More Useless Backstory: Fed Ex Annoyances

I was dumb and decided to have Google deliver to my apartment instead of my workplace. So Fed Ex attempted a delivery when I wasn't home, and then I tried to get it over the weekend and called Fed Ex, but the customer service representative, whom I could barely understand, said the facility was closed over the weekend, so I couldn't pick it up in person. Oddly, I couldn't redirect the destination either—something I'm pretty sure I've done in the past. When I did happen to be home the second time, the Fed Ex delivery person said, "This is the second time I've tried to deliver this," as if he were scolding me. Seriously? I'm supposed to be always home? What the...? I didn't say anything smarmy back to him, though, because I was excited to check out the new phone.

The Unboxing: Featuring my bad photography skills

Yes, I like having a good camera. No, I'm a terrible photographer. Most of these shots I took with a shaky hand using my old Moto X 2013. A few of the later ones I took using an iPad Mini.

2015-10-26 13.36.12 It comes in a very cute small square box.


2015-10-26 13.36.30 Once you get the cover off, the front of the box has a logo that's supposed to be an X, I suppose.

2015-10-26 13.36.43 You can open the box without scissors. It's taped down on only one side of the square.

2015-10-26 13.36.54 LG took a cue from IKEA and put in some cryptic wordless instructions. The phone itself comes in a translucent sleeve, which is really just for show (my Moto X 2013 came with a screen protector on it, which I used for two full years and never had to buy a third-party protector to replace it with).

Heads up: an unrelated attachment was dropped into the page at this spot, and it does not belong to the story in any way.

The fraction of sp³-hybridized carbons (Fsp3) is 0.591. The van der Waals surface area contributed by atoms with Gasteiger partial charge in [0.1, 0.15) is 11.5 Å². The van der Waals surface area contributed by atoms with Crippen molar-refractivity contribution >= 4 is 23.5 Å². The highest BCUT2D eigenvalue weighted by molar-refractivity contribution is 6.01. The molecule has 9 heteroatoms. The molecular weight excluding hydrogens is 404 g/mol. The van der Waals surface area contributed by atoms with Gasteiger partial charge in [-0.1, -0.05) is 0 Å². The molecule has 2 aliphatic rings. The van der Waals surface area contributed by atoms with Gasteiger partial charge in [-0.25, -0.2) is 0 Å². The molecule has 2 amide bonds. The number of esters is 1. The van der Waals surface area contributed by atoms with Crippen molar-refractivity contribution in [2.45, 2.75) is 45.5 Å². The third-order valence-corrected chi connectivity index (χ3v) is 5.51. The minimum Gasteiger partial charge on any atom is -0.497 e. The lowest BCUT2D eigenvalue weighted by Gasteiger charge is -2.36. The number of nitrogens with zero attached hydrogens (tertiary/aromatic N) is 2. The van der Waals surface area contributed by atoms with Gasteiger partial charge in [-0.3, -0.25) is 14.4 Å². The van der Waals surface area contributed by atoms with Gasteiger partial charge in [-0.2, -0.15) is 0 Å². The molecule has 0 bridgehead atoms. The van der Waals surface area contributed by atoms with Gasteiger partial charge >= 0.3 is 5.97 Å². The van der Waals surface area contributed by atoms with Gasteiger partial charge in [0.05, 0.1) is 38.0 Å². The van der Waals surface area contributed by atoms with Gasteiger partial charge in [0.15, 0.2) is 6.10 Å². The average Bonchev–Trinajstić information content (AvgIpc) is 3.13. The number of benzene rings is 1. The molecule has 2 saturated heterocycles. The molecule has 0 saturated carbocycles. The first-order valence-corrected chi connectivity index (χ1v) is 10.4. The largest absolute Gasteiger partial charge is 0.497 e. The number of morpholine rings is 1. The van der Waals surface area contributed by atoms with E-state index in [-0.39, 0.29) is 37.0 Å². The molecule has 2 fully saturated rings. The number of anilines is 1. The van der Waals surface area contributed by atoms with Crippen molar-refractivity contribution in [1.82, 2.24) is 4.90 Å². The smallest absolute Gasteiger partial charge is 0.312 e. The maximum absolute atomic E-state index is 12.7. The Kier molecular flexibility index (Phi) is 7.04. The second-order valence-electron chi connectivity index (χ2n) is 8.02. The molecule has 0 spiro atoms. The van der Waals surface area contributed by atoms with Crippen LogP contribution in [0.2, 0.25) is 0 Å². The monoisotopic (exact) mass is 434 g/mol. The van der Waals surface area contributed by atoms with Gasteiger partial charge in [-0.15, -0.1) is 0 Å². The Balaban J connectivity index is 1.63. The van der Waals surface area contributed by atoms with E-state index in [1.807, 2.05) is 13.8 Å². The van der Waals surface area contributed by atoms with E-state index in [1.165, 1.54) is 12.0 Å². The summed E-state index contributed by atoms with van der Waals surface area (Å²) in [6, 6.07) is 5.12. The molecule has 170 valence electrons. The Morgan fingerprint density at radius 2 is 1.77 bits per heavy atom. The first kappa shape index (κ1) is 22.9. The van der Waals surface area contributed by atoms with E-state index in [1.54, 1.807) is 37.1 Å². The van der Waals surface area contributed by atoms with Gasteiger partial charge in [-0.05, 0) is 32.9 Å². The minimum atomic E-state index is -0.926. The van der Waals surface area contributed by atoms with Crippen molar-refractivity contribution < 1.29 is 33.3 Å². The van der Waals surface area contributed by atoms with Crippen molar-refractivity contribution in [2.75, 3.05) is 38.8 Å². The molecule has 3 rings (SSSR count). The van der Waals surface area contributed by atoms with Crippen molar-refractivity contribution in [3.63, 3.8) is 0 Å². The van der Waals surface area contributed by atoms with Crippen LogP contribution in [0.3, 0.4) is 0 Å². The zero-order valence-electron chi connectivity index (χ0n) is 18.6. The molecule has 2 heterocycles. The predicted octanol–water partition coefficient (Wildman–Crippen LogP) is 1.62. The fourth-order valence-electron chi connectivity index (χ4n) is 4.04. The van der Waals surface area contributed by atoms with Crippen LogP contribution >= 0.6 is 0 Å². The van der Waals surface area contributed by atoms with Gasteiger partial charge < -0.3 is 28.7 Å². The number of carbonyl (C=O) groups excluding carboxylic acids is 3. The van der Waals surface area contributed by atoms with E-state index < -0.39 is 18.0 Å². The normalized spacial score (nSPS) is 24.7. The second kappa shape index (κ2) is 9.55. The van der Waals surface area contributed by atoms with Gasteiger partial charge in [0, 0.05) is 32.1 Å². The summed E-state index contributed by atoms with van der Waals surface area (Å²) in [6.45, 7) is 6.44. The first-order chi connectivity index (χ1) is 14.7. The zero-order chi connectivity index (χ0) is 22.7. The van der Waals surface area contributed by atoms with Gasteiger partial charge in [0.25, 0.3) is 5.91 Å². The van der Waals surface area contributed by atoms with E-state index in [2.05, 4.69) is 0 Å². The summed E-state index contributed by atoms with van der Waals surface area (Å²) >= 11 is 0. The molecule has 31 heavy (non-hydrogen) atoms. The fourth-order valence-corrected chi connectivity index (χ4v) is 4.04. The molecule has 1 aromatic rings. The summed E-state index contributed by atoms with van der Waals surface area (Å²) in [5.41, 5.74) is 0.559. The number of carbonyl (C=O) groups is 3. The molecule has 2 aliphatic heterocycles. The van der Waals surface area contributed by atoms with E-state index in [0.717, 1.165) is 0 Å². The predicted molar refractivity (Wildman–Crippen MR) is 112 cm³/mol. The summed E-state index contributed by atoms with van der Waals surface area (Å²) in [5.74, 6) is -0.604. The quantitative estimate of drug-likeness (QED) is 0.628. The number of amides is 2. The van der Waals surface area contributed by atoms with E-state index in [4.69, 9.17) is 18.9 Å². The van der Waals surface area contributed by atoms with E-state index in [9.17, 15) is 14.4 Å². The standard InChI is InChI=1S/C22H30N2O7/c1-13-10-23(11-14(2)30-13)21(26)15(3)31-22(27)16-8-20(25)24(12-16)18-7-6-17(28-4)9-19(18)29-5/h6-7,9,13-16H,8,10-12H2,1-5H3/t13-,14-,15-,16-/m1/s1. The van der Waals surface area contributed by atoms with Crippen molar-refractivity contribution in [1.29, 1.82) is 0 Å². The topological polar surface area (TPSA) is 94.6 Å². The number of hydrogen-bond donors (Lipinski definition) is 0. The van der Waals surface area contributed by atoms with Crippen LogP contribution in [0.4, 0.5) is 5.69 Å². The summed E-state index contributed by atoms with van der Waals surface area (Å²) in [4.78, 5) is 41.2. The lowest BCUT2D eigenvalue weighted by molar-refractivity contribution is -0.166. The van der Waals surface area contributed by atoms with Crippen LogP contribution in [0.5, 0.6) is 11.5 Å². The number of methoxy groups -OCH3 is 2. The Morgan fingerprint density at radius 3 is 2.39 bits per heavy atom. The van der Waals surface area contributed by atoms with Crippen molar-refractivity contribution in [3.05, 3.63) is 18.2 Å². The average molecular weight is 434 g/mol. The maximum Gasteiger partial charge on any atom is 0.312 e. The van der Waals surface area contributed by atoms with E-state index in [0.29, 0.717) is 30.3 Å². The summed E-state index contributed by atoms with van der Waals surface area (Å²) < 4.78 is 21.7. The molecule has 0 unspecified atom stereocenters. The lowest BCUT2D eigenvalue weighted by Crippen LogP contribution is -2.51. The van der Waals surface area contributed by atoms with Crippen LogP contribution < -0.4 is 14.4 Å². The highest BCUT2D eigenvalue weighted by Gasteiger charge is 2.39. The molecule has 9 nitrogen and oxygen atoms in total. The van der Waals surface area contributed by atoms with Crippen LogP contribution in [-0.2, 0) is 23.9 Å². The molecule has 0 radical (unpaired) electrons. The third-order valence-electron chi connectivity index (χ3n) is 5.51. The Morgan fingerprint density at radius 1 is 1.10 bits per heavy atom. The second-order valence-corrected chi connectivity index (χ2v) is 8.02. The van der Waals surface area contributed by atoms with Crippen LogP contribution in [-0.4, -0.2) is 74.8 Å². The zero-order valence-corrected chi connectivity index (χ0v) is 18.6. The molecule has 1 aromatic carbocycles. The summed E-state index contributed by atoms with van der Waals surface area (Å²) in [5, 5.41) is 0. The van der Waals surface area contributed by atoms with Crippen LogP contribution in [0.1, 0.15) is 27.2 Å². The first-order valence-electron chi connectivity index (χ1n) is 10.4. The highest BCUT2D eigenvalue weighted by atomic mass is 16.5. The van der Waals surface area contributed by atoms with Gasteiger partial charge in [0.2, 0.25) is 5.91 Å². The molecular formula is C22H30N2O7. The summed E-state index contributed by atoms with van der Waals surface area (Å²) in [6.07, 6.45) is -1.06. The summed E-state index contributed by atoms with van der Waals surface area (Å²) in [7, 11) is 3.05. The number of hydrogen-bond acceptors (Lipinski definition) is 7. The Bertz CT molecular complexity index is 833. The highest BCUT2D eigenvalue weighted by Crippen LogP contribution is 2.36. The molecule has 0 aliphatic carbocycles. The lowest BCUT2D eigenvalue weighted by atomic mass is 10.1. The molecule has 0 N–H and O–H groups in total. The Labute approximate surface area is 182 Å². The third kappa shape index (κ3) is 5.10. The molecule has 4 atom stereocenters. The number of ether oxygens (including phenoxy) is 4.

Then, there's the USB-C cable and the charger.

2015-10-26 13.37.43 Beneath the phone is a playing card that tells you you get a 90-day trial for Google Play Music. There's also a small Safety + Warranty booklet.

The tiny, shiny circle with a pin at the end lets you pop up the SIM card holder from the phone. I was also able to use this same one to pop out the SIM card holder for my old Moto X 2013.

2015-10-26 13.38.12 Another random shot of the cable and charger.

2015-10-26 14.47.06 Here is the Nexus 5x next to my Moto X 2013. The Nexus 5x is enormous compared to my old phone, which I'm a bit sad about. I really wanted a new Nexus phone, and the Nexus 5x is smaller than the 6p, so I opted for the 5x, but it's still huge!

2015-10-26 14.47.24 I didn't do any actual measurements, but the phone thickness seems okay, It's more flat than curved but about the same thickness as the Moto X 2013.

2015-10-26 14.47.44
Another gratuitous "Why is this phone so big?!" shot.

I haven't had a ton of time to play around with the phone yet, but the camera seems good (I haven't tried it in low light yet, though), and the fingerprint sensor is indeed fast in terms of responsiveness.

Why I’m looking forward to the Google self-driving car

It's actually been a few years since I first saw a video of the Google self-driving car in action. A friend of mine from high school had the luxury of being in an early test vehicle (a Prius in a parking garage), and he posted it to Facebook with the caption Autobots... roll out!

It was amazing for me to see how the car could swerve and navigate sharp turns around cones flawlessly, driving over 50 miles per hour in a small parking structure.

Since then, Google has had self-driving prototypes logging miles and only one accident... when the car was in manual override instead of automated mode.